If you’ve played in the waves, you’ll remember how, as the waves rush out, the sand is sucked from beneath your feet, your steps drag slowly, and you can barely make headway against the pull. If the tide is strong enough, it can wrench us off our feet and ensnare us. One second, we are blithely playing at the beach, and the next, we are panicking and struggling. If we are unfortunate enough to get swept out by a current, it can seem as though the color is drained from the scene, and all we are left with are sepia-toned views of disaster. It only takes one such adventure to make a permanent impression on you.
Let’s call it “getting in over our heads.” We’ve all done it. Like our adventure in the tide, it starts innocently enough but then seems to grow beyond our initial commitment. Perhaps it’s a job or helping a friend in a bad situation. But most often, it’s a relationship. We wake to find out the person we’ve committed to is not as we were led to believe. There is a crazy strip as wide as the moon, and we have accepted responsibility for extracting them from a nutsy interlude at a party or in a bar.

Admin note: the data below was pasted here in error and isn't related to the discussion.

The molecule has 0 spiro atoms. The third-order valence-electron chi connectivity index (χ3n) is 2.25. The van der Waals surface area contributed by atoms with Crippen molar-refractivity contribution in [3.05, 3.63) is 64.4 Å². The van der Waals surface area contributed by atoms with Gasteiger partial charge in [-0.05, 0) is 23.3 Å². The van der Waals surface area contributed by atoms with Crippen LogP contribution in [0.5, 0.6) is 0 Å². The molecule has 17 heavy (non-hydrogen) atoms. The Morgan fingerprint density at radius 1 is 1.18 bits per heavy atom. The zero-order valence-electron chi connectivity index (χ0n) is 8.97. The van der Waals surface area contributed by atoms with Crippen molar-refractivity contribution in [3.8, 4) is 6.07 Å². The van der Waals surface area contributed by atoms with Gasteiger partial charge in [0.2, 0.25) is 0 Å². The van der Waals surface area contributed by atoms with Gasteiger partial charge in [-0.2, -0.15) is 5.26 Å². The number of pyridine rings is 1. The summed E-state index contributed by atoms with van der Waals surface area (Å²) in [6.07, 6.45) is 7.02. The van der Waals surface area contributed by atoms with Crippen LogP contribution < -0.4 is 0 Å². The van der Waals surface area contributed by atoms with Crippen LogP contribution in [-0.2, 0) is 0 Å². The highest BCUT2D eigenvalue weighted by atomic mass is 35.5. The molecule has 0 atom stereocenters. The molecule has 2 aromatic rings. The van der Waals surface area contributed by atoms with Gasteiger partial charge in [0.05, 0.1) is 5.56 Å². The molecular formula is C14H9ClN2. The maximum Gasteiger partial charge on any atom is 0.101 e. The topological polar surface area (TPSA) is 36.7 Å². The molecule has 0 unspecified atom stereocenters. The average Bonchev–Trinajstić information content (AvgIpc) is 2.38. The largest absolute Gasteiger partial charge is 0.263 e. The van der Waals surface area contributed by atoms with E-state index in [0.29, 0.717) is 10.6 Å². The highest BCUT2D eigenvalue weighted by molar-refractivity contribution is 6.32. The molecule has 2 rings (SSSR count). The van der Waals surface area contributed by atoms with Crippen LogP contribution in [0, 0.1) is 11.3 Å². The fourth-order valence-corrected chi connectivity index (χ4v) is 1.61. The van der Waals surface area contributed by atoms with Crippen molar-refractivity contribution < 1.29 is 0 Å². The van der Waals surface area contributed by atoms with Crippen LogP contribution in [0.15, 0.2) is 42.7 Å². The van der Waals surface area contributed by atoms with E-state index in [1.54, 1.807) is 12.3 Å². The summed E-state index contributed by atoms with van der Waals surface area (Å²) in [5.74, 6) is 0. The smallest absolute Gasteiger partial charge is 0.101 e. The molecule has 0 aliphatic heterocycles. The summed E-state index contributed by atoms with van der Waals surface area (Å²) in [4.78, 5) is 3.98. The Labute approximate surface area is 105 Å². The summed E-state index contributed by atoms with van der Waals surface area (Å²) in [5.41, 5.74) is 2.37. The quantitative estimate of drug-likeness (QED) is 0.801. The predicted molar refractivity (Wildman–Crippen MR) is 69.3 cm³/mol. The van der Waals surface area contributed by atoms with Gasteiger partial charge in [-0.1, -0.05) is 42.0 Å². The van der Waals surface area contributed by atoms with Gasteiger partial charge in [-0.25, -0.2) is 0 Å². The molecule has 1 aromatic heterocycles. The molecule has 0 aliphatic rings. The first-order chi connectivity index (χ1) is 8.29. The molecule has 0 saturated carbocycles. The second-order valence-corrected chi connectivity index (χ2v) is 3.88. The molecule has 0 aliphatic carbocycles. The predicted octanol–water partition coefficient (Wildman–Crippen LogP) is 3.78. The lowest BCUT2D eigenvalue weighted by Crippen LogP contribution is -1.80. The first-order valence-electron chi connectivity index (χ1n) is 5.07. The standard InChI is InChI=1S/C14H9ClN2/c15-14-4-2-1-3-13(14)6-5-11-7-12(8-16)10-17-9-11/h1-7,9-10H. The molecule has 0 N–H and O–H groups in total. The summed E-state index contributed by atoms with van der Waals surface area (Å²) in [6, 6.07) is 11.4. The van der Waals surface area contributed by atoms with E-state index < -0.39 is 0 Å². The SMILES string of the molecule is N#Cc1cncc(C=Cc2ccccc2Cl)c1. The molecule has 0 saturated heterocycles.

We quietly acknowledge that it is incredible what drugs and alcohol can do to a person, just as the crazy jerk enraged by our charge tries the dumb stunt of hitting the bar with a beer bottle. As the blood flows across his lacerated wrist, you cooly evaluate the need for surgical intervention, and as you bundle your date or friend out of the bar, quietly say, “Hey! I’d get that looked at if I were you.”
The following day is full of promises or accusations. It will never happen again; I don’t know what got into me, that was not me, or wow, that was some crazy shit last night! You quietly ply them with fluids, and if you are wise, advise them that this is not the sort of stuff you signed up for.
What’s the trait you value most about yourself? The ability to retreat in good order and keep a healthy distance between yourself and getting killed in someone else’s psychotic break.